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Friday, December 19, 2014

Filippino Lippi

Apparition of the Virgin to St Bernard, 1480-86, Filippino Lippi

Filippino Lippi Self-portrait, 1485
It's a tradition we don't often see in today's world, when a son follows in his father's footsteps, taking up his father's profession as his own. Few artists train their sons or daughters to likewise become artists. In fact, the practice has become relatively rare in virtually all areas of professional endeavor (except politics, unfortunately). I suppose the practice lingers most often today in the entertainment professions and the medical field. I'm not sure why so few children pursue their parents' professions, but if I had to venture a guess, I'd say it's because of the wide variety of other vocational opportunities and training available to them. Or, perhaps it's just that, having seen what their parents had to endure to achieve some degree of success, they simply swear "NO WAY!" The Italian painter, Filippino Lippi didn't have that option. His father, Filippo (below, left) died when he was twelve, leaving him in the care of an aunt. As a handsome young lad of sixteen, Filippino began his training with one of his father's former students, the highly esteemed, Early Renaissance master, Sandro Botticelli.

Fra Filippo Lippi, Self-portrait
Few artists have ever had so colorful a parentage. Filippino's father was a defrocked priest, his mother a nun. Their son was born around 1457 (some sources say 1459). In any case, his parents were not married until 1461. Even for a defrocked priest, Fra Filippo Lippi's behavior and lifestyle were quite scandalous by fifteenth century standards. However, like so many today in the entertainment world, if you have talent, and know the right people, it's amazing what you can get away with. Just ask Justin Bieber. Fra Filippo Lippi had both, and despite his licentious misdeeds, he continued to survive, even thrive, as an artist until his death in 1469 at the age of sixty-three.

Having known his painting master's young son since birth, Sandro Botticelli took the teenaged boy under his wing, taught him to paint. He served as a much-needed father figure, insuring that the young man did not grow up to be like his father. In this effort, Botticelli was largely successful, although Filippino also did not grow up to possess his father's undeniable talent with a brush. It was a different era. The 1480s marked the beginning of what we term the "high" Renaissance (1480-1520), when there were so many truly outstanding artists at work (Botticelli among them) that any artist of lesser talent had little chance of rising above a very crowded field of journeymen. However, thanks again to Botticelli, Filippino Lippi seldom lacked for work. Botticelli ran a fairly typical Renaissance "art factory" though his was more portable than most as he traveled to various wealthy Italian cities decorating with frescoes the many churches and palaces popping up like mushrooms on a damp day.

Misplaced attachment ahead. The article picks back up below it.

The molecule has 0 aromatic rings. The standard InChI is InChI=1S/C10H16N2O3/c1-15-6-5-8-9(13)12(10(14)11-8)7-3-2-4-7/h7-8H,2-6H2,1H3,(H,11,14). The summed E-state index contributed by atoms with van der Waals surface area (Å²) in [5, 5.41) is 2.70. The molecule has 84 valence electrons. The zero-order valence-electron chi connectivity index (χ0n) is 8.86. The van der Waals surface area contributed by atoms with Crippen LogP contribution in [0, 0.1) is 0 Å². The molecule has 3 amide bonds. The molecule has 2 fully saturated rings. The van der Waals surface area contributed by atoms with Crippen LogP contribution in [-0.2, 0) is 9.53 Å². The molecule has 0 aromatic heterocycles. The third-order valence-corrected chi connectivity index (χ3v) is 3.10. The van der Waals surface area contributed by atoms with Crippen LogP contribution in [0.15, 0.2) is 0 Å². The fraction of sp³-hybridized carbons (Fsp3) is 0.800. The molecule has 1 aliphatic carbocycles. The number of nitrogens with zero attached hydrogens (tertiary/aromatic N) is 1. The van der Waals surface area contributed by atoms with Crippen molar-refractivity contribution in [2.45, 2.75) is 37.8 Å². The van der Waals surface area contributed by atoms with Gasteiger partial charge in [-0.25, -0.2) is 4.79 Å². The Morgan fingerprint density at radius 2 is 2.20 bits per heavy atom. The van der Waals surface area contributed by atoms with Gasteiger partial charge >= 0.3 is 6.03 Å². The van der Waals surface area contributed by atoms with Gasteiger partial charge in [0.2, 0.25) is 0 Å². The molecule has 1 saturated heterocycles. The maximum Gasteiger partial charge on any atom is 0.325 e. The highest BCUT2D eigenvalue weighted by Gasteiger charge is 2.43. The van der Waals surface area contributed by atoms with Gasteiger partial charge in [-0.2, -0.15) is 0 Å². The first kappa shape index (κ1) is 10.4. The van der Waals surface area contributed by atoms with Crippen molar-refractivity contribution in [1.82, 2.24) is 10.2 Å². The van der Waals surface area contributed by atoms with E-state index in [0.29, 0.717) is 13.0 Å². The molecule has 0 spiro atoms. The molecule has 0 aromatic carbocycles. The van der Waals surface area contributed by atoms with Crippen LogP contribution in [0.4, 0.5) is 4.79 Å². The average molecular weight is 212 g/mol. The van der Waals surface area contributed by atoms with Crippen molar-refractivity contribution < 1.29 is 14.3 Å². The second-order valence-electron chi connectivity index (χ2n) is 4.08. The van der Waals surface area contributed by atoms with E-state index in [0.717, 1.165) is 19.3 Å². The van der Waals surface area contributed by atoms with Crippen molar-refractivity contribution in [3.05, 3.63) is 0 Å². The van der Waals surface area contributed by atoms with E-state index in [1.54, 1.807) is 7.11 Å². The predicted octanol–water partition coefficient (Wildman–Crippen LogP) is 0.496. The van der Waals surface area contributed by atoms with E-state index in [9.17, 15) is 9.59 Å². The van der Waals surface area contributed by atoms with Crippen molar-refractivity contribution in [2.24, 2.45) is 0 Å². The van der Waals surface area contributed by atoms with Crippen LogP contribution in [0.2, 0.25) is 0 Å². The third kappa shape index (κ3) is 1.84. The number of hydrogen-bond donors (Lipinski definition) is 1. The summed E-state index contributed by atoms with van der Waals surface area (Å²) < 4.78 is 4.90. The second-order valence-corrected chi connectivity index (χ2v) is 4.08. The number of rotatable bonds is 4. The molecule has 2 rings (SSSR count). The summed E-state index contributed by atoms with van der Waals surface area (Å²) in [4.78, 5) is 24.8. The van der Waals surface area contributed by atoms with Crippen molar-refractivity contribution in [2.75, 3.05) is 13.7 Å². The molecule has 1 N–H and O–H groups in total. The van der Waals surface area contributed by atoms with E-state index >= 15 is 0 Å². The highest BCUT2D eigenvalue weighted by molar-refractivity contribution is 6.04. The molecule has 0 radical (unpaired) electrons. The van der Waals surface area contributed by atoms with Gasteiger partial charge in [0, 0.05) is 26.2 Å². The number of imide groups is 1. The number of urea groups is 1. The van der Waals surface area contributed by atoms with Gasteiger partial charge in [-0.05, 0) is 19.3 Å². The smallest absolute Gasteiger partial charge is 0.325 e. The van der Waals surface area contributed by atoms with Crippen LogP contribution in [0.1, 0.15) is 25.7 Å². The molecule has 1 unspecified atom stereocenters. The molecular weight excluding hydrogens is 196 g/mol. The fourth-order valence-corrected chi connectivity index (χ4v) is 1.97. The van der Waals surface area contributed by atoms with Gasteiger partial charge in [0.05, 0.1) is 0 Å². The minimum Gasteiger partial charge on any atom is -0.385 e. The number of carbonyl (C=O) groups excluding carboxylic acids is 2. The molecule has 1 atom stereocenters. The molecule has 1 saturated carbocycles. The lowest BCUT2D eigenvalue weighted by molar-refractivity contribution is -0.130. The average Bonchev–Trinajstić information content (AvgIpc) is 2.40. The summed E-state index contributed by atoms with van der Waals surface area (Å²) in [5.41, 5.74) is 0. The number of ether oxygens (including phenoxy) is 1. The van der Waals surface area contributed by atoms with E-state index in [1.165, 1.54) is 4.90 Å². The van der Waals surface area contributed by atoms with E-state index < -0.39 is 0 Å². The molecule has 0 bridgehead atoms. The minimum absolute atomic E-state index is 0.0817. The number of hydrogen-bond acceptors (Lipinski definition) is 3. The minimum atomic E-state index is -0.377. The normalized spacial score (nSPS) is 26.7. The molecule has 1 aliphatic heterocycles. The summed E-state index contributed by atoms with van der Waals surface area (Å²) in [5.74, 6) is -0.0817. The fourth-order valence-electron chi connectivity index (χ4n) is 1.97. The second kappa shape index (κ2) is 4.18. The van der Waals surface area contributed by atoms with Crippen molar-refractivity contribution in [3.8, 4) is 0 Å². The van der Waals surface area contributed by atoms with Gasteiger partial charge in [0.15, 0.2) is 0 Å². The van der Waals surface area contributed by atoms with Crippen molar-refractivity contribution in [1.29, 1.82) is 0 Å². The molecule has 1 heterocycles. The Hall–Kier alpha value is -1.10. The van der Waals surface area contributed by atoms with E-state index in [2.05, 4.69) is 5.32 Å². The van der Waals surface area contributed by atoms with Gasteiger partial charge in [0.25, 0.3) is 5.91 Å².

The Torture of St. John the Evangelist, 1497-1503,
Strozzi Chapel, Florence, Filippino Lippi
Allegory of Music, 1500, Filippino Lippi
Filippino Lippi's Apparition of the Virgin to St Bernard (top), dating from around 1480 is considered to be, if not his masterpiece, then certainly among his best works. His works previous to that had a distinctly "Botticelli" look to them, but as time went on, Lippi veered away from his master's style into a somewhat less sensitive (and thus less satisfying) style of his own. In 1487, Lippi was asked to decorate the Strozzi family chapel in Santa Maria Novella with the Stories of St. John Evangelist and St. Philip. His Torture of St. John the Evangelist (above) on the wall of the Strozzi Chapel in Florence, dates from 1497-1503. It wasn't until about 1503, after his patron's death (and shortly before his own), that he finally completed the commission. Filippino Lippi also designed the stained glass windows of the chapel using musical themes (left). They were completed around the same time. Lippi's work during this period reflects the political and religious turmoil in Florence at the time, the clash between Christianity and paganism in the arts being violently debated during the rise and fall of the fiery zealot Girolamo Savonarola.

Apparition of Christ to the Virgin,
ca. 1493, Filippino Lippi
Adoration of the Magi, 1495,
Filippino Lippi

Mystic wedding of St. Catherine,
Virgin and Martyr, 1503, Filippino Lippi
Lippi seems to have developed a reputation as a more than adequate family "chapel decorator." Even before finishing his work for the Strozzi family he was in Rome decorating the chapel of the Carafa family. During this time he seems to have commuted back and forth between Rome and Florence, completing such works as Apparition of Christ to the Virgin (above, left), around 1493, and Adoration of the Magi (above, right), completed around 1495. Surviving works in Bologna (left) and Prato (southwest of Florence) indicate he had gained some fame near the end of his life and traveled about as needed to make the most of it. Filippino Lippi's final commission was for a seven-panel polyptych for the Santissima Annunziata church in Florence. Lippi planned the work but was not able to complete even the central panel, his Deposition from the Cross (below), before his death in 1504. The entire city of Florence took the day off to attend his funeral. The unfinished central panel and the other six were completed by Pietro Perugino around 1507.
Deposition from the Cross, 1503-07, Filippino Lippi,
(completed by Pietro Perugino).

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